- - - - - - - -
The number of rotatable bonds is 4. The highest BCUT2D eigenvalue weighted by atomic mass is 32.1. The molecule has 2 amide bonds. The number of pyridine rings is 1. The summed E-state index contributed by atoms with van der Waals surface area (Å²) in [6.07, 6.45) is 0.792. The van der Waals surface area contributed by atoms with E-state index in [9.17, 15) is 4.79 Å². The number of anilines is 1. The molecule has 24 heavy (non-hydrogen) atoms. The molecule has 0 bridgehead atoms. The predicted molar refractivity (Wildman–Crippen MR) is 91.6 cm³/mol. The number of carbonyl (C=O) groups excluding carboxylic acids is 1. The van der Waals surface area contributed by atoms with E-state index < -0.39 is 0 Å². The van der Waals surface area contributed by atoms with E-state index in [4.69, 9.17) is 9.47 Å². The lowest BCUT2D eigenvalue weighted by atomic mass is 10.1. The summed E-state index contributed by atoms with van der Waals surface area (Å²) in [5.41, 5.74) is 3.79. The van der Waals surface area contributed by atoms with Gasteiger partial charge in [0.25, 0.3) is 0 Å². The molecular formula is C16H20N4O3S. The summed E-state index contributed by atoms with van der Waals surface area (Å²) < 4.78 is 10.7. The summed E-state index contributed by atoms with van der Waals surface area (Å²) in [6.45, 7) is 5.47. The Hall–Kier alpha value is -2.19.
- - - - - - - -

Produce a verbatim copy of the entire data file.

The number of rotatable bonds is 4. The highest BCUT2D eigenvalue weighted by atomic mass is 32.1. The molecule has 2 amide bonds. The number of pyridine rings is 1. The summed E-state index contributed by atoms with van der Waals surface area (Å²) in [6.07, 6.45) is 0.792. The van der Waals surface area contributed by atoms with E-state index in [9.17, 15) is 4.79 Å². The number of anilines is 1. The molecule has 24 heavy (non-hydrogen) atoms. The molecule has 0 bridgehead atoms. The predicted molar refractivity (Wildman–Crippen MR) is 91.6 cm³/mol. The number of carbonyl (C=O) groups excluding carboxylic acids is 1. The van der Waals surface area contributed by atoms with E-state index < -0.39 is 0 Å². The van der Waals surface area contributed by atoms with E-state index in [4.69, 9.17) is 9.47 Å². The lowest BCUT2D eigenvalue weighted by atomic mass is 10.1. The summed E-state index contributed by atoms with van der Waals surface area (Å²) in [5.41, 5.74) is 3.79. The van der Waals surface area contributed by atoms with Gasteiger partial charge in [0.25, 0.3) is 0 Å². The molecular formula is C16H20N4O3S. The summed E-state index contributed by atoms with van der Waals surface area (Å²) < 4.78 is 10.7. The summed E-state index contributed by atoms with van der Waals surface area (Å²) in [6.45, 7) is 5.47. The Hall–Kier alpha value is -2.19.